New ESSENCE Study: Hiding Your Authentic Self At Work Can Damage Your Career

Eighty percent of Black women surveyed feel they must alter their personalities to succeed in the office

Do you feel like you're hyperaware of your "Blackness" when it comes to your professional life? You're not alone. 

A groundbreaking new study commissioned by ESSENCE in partnership with Added Value Cheskin found that Black women are significantly more likely than non-Hispanic White women to downplay certain aspects of their personality in the workplace. The reason? An overwhelming fear of reinforcing negative stereotypes, such as the “Angry Black Woman.” 

Consequently, 80 percent of Black women surveyed felt they needed to make adjustments to their personalities to succeed at work—just 62 percent of non-Hispanic White women felt the same. Additionally, 57 percent of Black women also feel that they must physically appear a certain way (straightened hair, a certain style of dress…) in order to receive a promotion. Only 39 percent of non-Hispanic White women share that sentiment.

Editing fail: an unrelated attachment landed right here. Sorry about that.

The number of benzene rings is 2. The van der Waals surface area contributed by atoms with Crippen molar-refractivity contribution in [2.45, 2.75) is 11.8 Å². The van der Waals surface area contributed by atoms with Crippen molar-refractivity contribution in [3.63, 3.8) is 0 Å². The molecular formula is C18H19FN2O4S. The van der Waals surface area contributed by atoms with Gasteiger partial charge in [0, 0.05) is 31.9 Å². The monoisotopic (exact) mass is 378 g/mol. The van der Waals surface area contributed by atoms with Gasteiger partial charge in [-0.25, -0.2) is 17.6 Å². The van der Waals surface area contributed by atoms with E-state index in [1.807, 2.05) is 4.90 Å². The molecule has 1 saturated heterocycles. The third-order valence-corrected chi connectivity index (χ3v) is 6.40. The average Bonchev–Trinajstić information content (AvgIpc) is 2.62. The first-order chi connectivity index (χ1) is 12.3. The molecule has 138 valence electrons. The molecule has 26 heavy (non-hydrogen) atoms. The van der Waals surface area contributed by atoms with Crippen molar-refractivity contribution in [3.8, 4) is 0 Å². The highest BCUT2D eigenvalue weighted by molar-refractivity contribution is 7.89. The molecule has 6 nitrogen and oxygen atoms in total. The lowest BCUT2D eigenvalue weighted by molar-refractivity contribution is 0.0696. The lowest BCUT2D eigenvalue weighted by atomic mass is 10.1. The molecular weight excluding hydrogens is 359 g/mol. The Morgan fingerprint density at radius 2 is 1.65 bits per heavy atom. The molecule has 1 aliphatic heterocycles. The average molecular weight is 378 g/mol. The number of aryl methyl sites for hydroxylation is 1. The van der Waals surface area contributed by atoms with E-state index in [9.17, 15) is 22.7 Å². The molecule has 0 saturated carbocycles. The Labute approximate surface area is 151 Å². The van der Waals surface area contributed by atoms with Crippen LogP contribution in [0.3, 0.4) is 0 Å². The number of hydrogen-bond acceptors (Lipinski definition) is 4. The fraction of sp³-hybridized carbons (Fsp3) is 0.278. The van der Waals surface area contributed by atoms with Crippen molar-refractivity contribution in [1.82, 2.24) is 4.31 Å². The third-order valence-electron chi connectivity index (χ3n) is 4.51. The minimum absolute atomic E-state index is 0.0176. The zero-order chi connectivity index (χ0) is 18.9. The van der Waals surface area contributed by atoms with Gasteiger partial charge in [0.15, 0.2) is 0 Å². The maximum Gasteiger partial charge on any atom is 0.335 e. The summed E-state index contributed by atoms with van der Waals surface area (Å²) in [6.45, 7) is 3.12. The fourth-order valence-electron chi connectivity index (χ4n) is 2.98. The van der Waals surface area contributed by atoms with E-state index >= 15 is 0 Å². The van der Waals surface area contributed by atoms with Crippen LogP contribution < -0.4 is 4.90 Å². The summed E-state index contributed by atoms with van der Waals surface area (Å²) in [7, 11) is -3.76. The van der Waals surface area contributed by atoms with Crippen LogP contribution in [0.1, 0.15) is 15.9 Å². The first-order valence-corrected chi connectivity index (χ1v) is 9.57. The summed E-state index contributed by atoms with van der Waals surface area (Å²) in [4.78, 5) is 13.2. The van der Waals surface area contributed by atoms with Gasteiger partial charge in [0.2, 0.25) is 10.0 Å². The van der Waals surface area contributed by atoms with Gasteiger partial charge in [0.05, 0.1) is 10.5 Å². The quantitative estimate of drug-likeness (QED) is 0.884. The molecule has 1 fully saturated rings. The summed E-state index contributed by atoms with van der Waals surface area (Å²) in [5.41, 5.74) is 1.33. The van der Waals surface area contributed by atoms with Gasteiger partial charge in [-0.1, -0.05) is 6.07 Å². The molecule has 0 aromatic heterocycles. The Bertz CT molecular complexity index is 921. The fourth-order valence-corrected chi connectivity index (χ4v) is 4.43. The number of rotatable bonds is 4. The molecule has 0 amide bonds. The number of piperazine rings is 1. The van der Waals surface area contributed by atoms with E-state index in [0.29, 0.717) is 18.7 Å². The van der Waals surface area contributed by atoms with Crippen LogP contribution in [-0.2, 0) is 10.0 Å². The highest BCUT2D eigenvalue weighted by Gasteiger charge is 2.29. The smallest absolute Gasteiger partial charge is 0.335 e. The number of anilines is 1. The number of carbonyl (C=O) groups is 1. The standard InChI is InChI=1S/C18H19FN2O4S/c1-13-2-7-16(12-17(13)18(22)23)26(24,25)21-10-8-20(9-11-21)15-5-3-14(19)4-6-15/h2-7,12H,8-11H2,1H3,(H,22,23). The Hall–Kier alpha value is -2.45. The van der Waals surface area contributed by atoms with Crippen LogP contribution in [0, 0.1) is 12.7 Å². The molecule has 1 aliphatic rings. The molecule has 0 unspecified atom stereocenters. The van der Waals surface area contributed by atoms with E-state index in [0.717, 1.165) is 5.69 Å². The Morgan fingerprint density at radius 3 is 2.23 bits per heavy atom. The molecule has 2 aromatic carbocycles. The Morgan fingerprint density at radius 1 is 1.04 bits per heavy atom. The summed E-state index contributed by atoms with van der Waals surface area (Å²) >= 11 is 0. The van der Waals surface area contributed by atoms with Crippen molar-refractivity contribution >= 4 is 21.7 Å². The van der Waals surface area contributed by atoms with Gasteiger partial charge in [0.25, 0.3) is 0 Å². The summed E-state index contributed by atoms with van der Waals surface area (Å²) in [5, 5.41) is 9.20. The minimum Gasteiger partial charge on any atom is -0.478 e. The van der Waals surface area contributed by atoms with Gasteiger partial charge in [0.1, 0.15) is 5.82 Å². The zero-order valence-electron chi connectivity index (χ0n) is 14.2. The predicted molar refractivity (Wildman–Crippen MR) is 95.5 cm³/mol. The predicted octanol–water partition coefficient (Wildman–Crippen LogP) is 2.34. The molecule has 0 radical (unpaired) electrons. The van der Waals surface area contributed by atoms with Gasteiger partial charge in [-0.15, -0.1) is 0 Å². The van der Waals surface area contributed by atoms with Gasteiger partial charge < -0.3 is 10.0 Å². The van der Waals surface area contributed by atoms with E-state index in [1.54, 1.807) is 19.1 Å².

As a result, 50 percent of Black female Millennials, 42 percent of Gen Xers and 30 percent of Baby Boomers strive to be seen as the “Acculturated Girl Next Door,” a professional who is unthreatening and willing to conform.

Black women in the C-suite, however, had different takes on how they want to be perceived in the office. Thirty-nine percent of Black female executives said that they want to be known as "Inspiring Stars," women who are risk takers and who openly share the traits that differentiate them from others. 

The takeaway: Embracing your full personality at work not only could take you to the next level, but it could also ensure a higher sense of job satisfaction overall.

Read more about the study here

Be sure to follow us on Twitter tomorrow at 12:30 ET where we will be live-tweeting a panel featuring Black female execs and their advice on how you can advance in the workplace. Join us at @ESSENCE_debates today at 12:30 ET to ask your questions. They may be answered tomorrow during our panel.

Read More